Samford University

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Corrective Action and Documentation

Poor performance or bad behavior on the job can take many forms. It is ultimately the supervisor's job to identify and then try to modify the undesirable performance or behavior of the employee so that it is in compliance with expectations. That, in a nutshell, is corrective action.

In the workplace we typically use a verbal or written warning or counseling to communicate to the employee what he/she is doing wrong; what needs to be done to correct the problem; and what will happen if the problem is not corrected.

Verbal Counseling

  • Verbal Counseling – To be used when an employee initially fails to meet behavioral and/or performance standards. An employee's continued employment should not be threatened at this stage.
  • Fact finding – Do your fact finding first. This includes talking to the employee to get his/her side of the story before you give any kind of warning.
  • The verbal counseling should include:
    • Behavior/performance that is unacceptable
    • Positive suggestions for improvement
    • Consequences to productivity or performance of failure to correct problem
     
  • Stay in the coaching and counseling mode – Try to find out why the employee's performance or behavior is unacceptable and help the employee plan for a change.
  • Documentation – Do not give the employee a written document for a verbal counseling. You may document that you gave the counseling in your notes. You should have talking points that you use to speak to the employee to ensure that you stay on point and these talking points will serve as your documentation that the counseling occurred.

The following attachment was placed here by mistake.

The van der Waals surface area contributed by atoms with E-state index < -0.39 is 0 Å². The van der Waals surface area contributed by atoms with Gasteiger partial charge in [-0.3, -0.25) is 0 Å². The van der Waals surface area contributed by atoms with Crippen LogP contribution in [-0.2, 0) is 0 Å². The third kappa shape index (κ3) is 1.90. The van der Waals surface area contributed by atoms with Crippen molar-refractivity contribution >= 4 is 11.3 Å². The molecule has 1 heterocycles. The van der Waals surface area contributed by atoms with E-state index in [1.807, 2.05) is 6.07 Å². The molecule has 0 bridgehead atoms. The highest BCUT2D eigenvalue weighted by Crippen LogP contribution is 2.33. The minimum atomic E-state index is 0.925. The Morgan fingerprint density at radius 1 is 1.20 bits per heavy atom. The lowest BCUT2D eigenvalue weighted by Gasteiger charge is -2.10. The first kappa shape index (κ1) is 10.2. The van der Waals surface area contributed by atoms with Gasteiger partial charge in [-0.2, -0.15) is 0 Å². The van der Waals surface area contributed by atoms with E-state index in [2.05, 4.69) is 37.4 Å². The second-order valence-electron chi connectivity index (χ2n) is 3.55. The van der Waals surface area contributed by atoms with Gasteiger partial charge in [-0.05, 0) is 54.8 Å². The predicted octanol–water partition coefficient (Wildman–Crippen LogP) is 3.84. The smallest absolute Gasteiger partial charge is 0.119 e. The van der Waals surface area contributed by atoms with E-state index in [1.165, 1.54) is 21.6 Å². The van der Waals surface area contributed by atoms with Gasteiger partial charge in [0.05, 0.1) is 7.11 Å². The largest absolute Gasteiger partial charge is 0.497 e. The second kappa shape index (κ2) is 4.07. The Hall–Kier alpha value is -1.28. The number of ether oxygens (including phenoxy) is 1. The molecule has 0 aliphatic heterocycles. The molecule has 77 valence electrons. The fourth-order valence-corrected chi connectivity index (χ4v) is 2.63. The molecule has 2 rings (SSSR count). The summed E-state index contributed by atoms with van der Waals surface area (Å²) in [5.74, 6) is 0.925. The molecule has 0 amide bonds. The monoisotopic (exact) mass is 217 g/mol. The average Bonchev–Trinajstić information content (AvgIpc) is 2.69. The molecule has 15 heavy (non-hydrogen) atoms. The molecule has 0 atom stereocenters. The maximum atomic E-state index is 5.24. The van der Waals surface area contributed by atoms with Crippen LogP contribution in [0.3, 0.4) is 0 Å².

• Value - It may be of limited value as documentation but if the verbal counseling changes behavior then you have accomplished your goal.

Written Warnings

The written warning has two purposes: First, it is used to communicate with the employee so that, hopefully, the performance or behavior will be improved. Second, it provides documentation so that should the employee not change his/her performance or behavior and then termination of employment occurs, the University will be able to demonstrate that the termination occurred solely because of the employee's failure to meet expectations rather than any nefarious motive that may be alleged by the terminated employee.

  • Written Warning – To be used for a more serious offense or when the response to a verbal counseling is not sufficient. You do not necessarily have to give a verbal counseling before you can give a written warning.
  • Fact finding – Do your fact finding first. This includes talking to the employee to get his/her side of the story before you give any kind of warning. Do not give an employee the written warning at the same meeting in which you do fact finding.
  • Message – Use the "What if I got it" test. Does it make sense, is it appropriate?